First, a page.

The state committee focused on the program released its final recommendations report Wednesday evening. Under its proposal, beginning in 2024, a minimum of $4,000 would be set aside for each eligible child to access when they’re 18 to 35 years old. The program would cost about $150 million annually, according to state estimates, with the first investment coming from the general fund, the principal fund used to support the operation of the state.
Momentum around the policy idea picked up steam in the wake of Black Lives Matter protests in 2020 after the murder of George Floyd, as lawmakers turned to the baby bonds model as a way of addressing longstanding racial and economic inequities.
Connecticut and Washington, D.C., have created similar programs that would set aside money for low-income newborns. Other states, such as New Jersey and Massachusetts, are exploring creating similar programs as well.
About 30 percent of Washington households of color lack the sufficient net worth to subsist at the poverty level for three months without income, compared with about 18 percent of white households, according to a 2018 report by Prosperity Now, a nonprofit focused on serving low-income communities. Households of color in the state are also 1.5 times more likely than white households to have zero or negative net worth, according to the report.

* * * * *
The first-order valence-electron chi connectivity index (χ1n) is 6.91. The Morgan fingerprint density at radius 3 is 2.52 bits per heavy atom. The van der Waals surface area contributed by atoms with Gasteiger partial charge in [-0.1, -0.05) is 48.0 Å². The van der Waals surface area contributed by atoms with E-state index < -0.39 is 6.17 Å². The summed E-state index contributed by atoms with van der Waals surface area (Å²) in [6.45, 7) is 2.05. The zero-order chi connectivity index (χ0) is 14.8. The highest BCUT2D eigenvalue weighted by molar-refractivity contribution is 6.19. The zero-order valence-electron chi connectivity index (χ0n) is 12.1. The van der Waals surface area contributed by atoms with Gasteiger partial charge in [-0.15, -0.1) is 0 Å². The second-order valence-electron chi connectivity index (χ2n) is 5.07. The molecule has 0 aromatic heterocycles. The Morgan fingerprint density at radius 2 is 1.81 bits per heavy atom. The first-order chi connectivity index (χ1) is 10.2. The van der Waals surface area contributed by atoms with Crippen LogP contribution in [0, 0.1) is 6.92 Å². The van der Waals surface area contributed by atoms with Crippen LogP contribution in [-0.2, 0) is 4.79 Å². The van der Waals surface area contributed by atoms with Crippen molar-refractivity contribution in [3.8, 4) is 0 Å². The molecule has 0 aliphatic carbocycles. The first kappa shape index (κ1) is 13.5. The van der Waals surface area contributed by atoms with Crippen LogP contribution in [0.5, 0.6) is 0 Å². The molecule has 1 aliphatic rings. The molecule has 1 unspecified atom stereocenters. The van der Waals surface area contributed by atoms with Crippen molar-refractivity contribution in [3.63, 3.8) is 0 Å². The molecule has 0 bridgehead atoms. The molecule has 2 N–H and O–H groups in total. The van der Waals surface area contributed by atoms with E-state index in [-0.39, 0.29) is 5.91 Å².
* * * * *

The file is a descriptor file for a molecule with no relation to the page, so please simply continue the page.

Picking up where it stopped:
“Income is what helps people get by, but wealth is what helps them build for their future,” researchers from Prosperity Now and strategy consultants from Camber Collective wrote in a wealth inequities study commissioned by Washington Future Fund committee.
Washington state Treasurer Mike Pellicciotti described the Washington Future Fund as a long-term plan to reduce poverty. He noted that for well-off families, it’s not unusual for a parent to start setting aside savings for their newborn, or for a grandparent to buy stocks on behalf of their new grandchild.
But creating that kind of nest egg isn’t always possible for low-income families already struggling to get by, Pellicciotti said, particularly families in rural parts of Washington or families of color. “Literally within days of birth,” inequities are entrenched, he said.